During the follow-up period, 27 additional cases were detected within 12 mo after ER. These were considered missed synchronous lesions. Furthermore, 64 cases (9.8%) were detected after 12 mo. The mean period and median period from ER to detection of metachronous adenoma were 31.4 and 27 mo (range: 13-66 mo), respectively. In multivariate analysis, male gender (OR = 1.868, 95%CI: 0.985-3.543, P value = 0.056), IM (OR = 1.619, 95%CI: 0.947-2.767, P value = 0.078), and open-type atrophic gastritis (OR = 1.295, 95%CI: 0.589-2.846, P value = 0.520) did not show statistically significant differences for metachronous gastric dysplasia.

Analysis of metachronous GAC that occurred during follow-up period

In total, 31 lesions in 641 patients were pathologically diagnosed as GAC during the follow-up period. Of these, 4 and 27 were synchronous and metachronous gastric cancer, respectively. The degree of differentiation of metachronous gastric cancer was as follows: moderately differentiated cancer in 20 patients, well-differentiated cancer in 5 patients, and poorly differentiated cancer in 2 patients The median period from ER to detection of metachronous cancer was 34 mo (range: 16-71 mo). The occurrence rate of GAC was higher in males (5.3%) than in females (1.0%), and this difference was statistically significant (OR = 5.238, 95%CI: 1.211-22.661, P value = 0.027). There was no statistically significant difference between age above (4.0%) and below (4.1%) 60 years or when the rates were compared according to the location, size, or morphology of lesions. Group who had HGD or included an HGD component had higher GAC occurrence rate (8.4% vs 3.2%) and showed a statistically significant difference (OR = 2.741, 95%CI: 1.148-6.546, P value = 0.023). When there was intestinal metaplasia in background mucosa, there was a statistically significant difference in the GAC occurrence rates (OR = 2.647, 95%CI: 1.165-6.012, P value = 0.020). Cases with open-type atrophic gastritis showed higher GAC occurrence rate than others (9.5% vs 3.4%, P value = 0.022) in univariate analysis but not in multivariate analysis (P value = 0.188). There was small difference in occurrence rates between en bloc resection and piecemeal resection (3.7% vs 4.2%, P = 0.840). There was no statistically significant difference between EMR and ESD and between complete and incomplete resection (Table 5).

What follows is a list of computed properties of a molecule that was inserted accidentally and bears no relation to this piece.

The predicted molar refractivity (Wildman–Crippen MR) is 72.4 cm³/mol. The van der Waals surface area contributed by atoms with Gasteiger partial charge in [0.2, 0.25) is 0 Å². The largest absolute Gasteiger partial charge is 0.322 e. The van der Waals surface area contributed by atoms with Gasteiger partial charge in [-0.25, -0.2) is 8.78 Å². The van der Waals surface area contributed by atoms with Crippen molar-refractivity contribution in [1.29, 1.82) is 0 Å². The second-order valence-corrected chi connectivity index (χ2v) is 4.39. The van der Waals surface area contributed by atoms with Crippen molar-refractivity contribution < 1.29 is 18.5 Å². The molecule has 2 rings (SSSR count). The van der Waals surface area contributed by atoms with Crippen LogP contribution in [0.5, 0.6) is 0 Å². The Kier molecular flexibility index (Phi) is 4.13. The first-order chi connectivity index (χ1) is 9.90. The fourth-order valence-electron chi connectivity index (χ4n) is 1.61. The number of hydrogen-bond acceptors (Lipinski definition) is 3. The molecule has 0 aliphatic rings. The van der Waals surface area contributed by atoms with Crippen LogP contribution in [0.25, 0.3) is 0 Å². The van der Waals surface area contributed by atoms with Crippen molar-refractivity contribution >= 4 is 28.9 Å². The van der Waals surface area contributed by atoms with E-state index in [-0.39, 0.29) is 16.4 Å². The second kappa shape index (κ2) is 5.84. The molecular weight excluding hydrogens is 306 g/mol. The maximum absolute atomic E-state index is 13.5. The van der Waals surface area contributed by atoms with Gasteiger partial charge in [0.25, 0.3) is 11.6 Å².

Table 5 Analysis of risk factors associated with occurrence of metachronous carcinoma n (%).
Control group(n = 488)Metachronous carcinoma group (n = 27)Univariate analysisP valueMultivariate analysis
OR95%CIP value
Sex0.0050.027
Male328 (67.2)25 (92.6)5.2381.211-22.661
Female160 (32.8)2 (7.4)1.000
Age0.671
≥ 60343 (70.3)18 (66.7)
< 60145 (29.7)9 (33.3)
Dysplasia0.0240.023
Low grade417 (85.5)18 (66.7)1.000